In New York City, tech companies are shaping the future of advertising

May 25, 2017

Since the 1920s, the American advertising industry has made its headquarters in New York City, with the world’s largest agencies sprinkled along Madison Avenue. While advertising firms have long since expanded throughout Manhattan and into other boroughs, the industry is also evolving by way of technology.

Many of the tech companies that formed the original "Silicon Alley" made their names as pioneers in digital advertising, and many firms continue to thrive in the fast-growing adtech sector.

We spoke with three adtech leaders about their vision for the industry in New York, and how their companies are becoming a part of that movement. is a social media marketing platform that works with advertisers like eBay, BarkBox and JustFab to offer a full suite of campaign management tools, optimization algorithms and reporting integrations. We spoke with Amir Shub, GM, Americas.

How has being based in NYC helped Smartly grow as an adtech company?

New York has always been the epicenter of advertising for brand, creative, media and technology. Many of our e-commerce and agency customers are based here and the online marketing community is very active. We take pride in quickly adapting to customer feedback, and being close to our customers and partners allows to stay on pulse and continuously evolve our platform to fit the most advanced needs in this market.

What trends do you think you'll see in the adtech space over the next year?

This year will be all about working smarter to fuel advertising automation with data. When advertisers are able to automate manual tasks such as campaign creation and optimization, it leaves more room for strategic planning and staying up to date with the latest creative formats. Video as a format will continue to gain popularity across platforms, and advertisers are looking for ways to automate the creation of it.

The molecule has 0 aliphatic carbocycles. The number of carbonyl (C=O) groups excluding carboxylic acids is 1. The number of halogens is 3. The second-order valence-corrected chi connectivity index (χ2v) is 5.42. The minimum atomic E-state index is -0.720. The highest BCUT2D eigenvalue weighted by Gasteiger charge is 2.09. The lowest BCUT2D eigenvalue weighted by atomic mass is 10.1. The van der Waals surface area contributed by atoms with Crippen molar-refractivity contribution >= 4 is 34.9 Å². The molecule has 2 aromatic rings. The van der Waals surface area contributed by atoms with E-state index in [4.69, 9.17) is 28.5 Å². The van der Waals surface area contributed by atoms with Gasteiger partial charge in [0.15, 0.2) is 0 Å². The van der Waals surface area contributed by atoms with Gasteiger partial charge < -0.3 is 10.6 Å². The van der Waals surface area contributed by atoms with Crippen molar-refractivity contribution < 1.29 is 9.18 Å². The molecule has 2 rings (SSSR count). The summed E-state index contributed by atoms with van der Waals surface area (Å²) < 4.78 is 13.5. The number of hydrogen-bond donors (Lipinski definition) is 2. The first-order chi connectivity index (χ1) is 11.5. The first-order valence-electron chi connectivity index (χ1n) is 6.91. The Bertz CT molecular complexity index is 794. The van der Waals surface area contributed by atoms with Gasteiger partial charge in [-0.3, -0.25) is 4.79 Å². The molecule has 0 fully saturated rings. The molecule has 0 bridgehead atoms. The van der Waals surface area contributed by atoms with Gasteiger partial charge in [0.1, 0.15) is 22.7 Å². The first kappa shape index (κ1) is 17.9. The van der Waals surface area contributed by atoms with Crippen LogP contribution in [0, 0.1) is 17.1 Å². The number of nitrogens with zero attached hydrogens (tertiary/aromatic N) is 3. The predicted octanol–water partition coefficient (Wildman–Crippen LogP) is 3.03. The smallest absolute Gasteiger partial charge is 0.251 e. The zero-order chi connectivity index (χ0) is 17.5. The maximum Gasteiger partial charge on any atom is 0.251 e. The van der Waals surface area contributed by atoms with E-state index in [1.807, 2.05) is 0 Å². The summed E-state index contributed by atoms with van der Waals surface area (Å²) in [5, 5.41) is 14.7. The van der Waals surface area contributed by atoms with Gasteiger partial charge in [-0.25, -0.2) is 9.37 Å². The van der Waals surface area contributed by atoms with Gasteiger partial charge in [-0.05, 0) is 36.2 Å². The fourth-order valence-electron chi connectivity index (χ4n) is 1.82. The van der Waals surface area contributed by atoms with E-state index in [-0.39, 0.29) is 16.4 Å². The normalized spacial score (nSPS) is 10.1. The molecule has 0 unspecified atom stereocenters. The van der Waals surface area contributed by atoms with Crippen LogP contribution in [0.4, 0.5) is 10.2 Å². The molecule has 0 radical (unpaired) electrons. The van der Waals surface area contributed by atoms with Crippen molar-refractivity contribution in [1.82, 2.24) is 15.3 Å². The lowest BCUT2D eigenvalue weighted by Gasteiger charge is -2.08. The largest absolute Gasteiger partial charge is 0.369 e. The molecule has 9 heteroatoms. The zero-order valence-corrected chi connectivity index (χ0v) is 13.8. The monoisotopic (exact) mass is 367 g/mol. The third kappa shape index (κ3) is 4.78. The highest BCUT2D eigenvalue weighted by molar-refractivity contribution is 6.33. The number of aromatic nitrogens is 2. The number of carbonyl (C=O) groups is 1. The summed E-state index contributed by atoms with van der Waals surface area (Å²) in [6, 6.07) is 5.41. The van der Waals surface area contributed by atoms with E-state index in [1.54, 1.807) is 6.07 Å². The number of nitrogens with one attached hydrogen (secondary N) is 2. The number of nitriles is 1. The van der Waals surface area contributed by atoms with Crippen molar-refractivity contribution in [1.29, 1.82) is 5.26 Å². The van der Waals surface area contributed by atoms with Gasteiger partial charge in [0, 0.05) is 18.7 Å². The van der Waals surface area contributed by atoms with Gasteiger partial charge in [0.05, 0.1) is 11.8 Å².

How do you think NYC's adtech community will mature over the next five years?

Transparency, data and the ability to develop customer-first solutions will determine winners and losers in the adtech space over the next five years. Facebook and Google continue to dominate spend-wise — only adtech companies with significant value-add in those ecosystems will flourish. The adtech industry is ripe with fluff — companies that prioritize product development and automation will be successful in the long run.


Parsec is a Cost Per Second platform for mobile. The company prices media based on the amount of time that consumers choose to spend with politely interruptive ads. We spoke with Parsec CEO Marc Guldimann.

How has being based in NYC helped Parsec grow as an adtech company?

NYC is the largest advertising market in the world, so our proximity to clients has helped us. Our proximity to talent is also valuable — we’ve found a large pool of incredibly smart and talented people who understand the media business here.

What trends do you think you'll see in the adtech space over the next year?